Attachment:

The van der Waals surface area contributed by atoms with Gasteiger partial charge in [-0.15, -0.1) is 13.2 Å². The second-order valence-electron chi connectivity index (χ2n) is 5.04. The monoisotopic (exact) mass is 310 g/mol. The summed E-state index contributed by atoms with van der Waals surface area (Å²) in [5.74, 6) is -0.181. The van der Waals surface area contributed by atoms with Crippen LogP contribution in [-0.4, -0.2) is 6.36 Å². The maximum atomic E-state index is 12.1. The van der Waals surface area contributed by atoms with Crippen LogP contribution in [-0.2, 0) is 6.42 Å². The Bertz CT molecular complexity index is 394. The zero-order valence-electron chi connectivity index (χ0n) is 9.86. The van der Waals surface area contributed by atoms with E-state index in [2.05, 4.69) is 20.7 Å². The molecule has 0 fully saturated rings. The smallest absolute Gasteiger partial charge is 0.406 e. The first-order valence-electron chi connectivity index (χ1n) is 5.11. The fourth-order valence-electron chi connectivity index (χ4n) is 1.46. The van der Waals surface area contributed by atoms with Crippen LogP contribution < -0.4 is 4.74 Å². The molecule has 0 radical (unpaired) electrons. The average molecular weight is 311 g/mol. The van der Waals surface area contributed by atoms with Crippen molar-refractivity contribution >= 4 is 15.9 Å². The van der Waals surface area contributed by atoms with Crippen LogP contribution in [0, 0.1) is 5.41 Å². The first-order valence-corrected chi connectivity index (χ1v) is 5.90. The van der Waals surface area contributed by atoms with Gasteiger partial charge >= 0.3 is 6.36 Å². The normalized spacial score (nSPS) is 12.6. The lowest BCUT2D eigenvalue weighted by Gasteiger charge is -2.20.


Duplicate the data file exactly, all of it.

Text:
The van der Waals surface area contributed by atoms with Gasteiger partial charge in [-0.15, -0.1) is 13.2 Å². The second-order valence-electron chi connectivity index (χ2n) is 5.04. The monoisotopic (exact) mass is 310 g/mol. The summed E-state index contributed by atoms with van der Waals surface area (Å²) in [5.74, 6) is -0.181. The van der Waals surface area contributed by atoms with Crippen LogP contribution in [-0.4, -0.2) is 6.36 Å². The maximum atomic E-state index is 12.1. The van der Waals surface area contributed by atoms with Crippen LogP contribution in [-0.2, 0) is 6.42 Å². The Bertz CT molecular complexity index is 394. The zero-order valence-electron chi connectivity index (χ0n) is 9.86. The van der Waals surface area contributed by atoms with E-state index in [2.05, 4.69) is 20.7 Å². The molecule has 0 fully saturated rings. The smallest absolute Gasteiger partial charge is 0.406 e. The first-order valence-electron chi connectivity index (χ1n) is 5.11. The fourth-order valence-electron chi connectivity index (χ4n) is 1.46. The van der Waals surface area contributed by atoms with Crippen LogP contribution < -0.4 is 4.74 Å². The molecule has 0 radical (unpaired) electrons. The average molecular weight is 311 g/mol. The van der Waals surface area contributed by atoms with Crippen molar-refractivity contribution >= 4 is 15.9 Å². The van der Waals surface area contributed by atoms with Crippen LogP contribution in [0, 0.1) is 5.41 Å². The first-order valence-corrected chi connectivity index (χ1v) is 5.90. The van der Waals surface area contributed by atoms with Gasteiger partial charge >= 0.3 is 6.36 Å². The normalized spacial score (nSPS) is 12.6. The lowest BCUT2D eigenvalue weighted by Gasteiger charge is -2.20.